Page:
Lone Gunman Opens Fire at Germany’s Heidelberg University

A gunman at a German university on Monday killed one and wounded three during a lecture in the school’s auditorium before fatally shooting himself.  

The incident took place at the University of Heidelberg in southwestern Germany, and police say the man appears to have acted alone.  

“We assume that there was only one perpetrator. At this stage we see no further danger to the public,” police said.

The suspect, who was reportedly a student, reportedly used a rifle and also had other firearms.

No motive has been determined.

“My sympathy in this terrible situation. So terrible. I am shocked,” tweeted lawmaker Franziska Brantner, who is from the area.

Heidelberg has about 160,000 inhabitants and is located to the south of Frankfurt. The university is Germany’s oldest and best known.

Some information in this report comes from The Associated Press.

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Germany Seen as Western Alliance’s Weak Link

Germany doesn’t appear to view Russian military threats against Ukraine with the same sense of urgency as the United States and some of its European allies, who have started to identify Berlin as a weak link in the Western alliance, say diplomats and analysts.

The country’s new chancellor, Olaf Scholz, has added his voice to the stern Western warnings about massive consequences for Russia if President Vladimir Putin orders an invasion of Ukraine. But Germany has refused requests from Ukraine for military assistance, prompting exasperation in Kyiv.  Berlin has also blocked the Baltic states of Latvia, Estonia and Lithuania from supplying Kyiv with German-made weapons.

Ukrainian dismay only deepened Saturday when the head of the German navy, Vice-Admiral Kay-Achim Schönbach, described Western fears of a Russian invasion as “nonsense” and called for Vladimir Putin to be given “the respect he demands — and probably deserves.” The German defense ministry quickly condemned the comments, and the admiral promptly resigned.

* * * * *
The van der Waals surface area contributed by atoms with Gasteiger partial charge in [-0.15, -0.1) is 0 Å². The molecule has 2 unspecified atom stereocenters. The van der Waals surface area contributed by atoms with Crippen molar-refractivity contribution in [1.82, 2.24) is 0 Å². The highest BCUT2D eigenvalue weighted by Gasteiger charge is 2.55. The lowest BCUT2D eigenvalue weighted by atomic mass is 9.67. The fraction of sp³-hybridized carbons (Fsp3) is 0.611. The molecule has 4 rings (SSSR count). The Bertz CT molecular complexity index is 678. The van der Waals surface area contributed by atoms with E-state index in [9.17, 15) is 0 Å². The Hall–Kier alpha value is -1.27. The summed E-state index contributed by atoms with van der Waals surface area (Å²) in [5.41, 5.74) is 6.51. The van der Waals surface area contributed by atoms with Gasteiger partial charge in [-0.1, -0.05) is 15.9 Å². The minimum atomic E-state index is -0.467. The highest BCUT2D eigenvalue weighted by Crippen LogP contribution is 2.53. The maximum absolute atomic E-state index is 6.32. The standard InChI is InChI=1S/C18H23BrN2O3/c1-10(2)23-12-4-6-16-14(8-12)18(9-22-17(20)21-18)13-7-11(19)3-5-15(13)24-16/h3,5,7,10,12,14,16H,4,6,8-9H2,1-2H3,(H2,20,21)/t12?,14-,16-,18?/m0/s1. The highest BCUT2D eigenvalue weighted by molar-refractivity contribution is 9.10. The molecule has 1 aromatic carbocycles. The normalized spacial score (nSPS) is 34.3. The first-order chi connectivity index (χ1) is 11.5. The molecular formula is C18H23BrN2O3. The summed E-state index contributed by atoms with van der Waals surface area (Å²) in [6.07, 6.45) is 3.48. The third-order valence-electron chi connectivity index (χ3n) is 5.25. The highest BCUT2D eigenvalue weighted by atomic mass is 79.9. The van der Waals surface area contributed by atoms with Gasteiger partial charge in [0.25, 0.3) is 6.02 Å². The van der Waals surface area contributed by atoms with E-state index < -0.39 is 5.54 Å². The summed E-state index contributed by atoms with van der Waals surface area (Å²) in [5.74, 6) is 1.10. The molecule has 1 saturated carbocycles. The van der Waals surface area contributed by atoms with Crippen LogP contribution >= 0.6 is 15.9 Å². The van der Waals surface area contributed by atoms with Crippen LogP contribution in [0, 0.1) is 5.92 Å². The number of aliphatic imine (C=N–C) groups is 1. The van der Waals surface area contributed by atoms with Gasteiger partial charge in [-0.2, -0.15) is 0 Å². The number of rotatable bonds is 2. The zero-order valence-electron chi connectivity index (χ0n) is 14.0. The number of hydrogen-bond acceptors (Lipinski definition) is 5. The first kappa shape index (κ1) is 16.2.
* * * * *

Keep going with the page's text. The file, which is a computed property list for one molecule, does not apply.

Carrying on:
That has failed to quell Ukrainian fury. Kyiv believes the admiral’s remarks reflect the thinking of a chunk of the German establishment and has called on Berlin to change its whole position on the geopolitical conflict.

“Today, more than ever, the firmness and solidarity of Ukraine and its partners are important to curb Russia’s destructive intentions,” Ukraine’s foreign ministry.

Ukrainian officials point to a series of disappointing German positions amid rising Western fears that war momentum is building.

“Everything is moving towards armed conflict,” says Estonia’s defense chief Gen. Martin Herem. He and his counterparts in Central Europe are watching closely to see if Russian reservists are mobilized. They fear Putin has been rearming Russia the past decade for this moment and that he’s only waiting now for frigid weather to harden the ground more so Russian armor has an easier time rolling across Ukraine.


Berlin has remained ambiguous about whether it will be prepared in the event of war to shut down the just-completed Nord Stream 2 undersea pipeline, which will pump natural gas from Russia to Germany.

Responding to increasing domestic and international pressure, Scholz said last week Germany is ready to discuss closing the pipeline should Russia attack but has demurred from committing to anything more.

Scholz’s studied ambiguity is worrying many NATO members.

Berlin has pushed back on proposals that include cutting Russia off from the SWIFT international cross border payments system in any possible post-invasion sanctions package the Western allies announce. Last week, German officials told the country’s leading business newspaper that excluding Russia from SWIFT isn’t being considered.

The U.S. National Security Council has denied this, saying “no option is off the table.”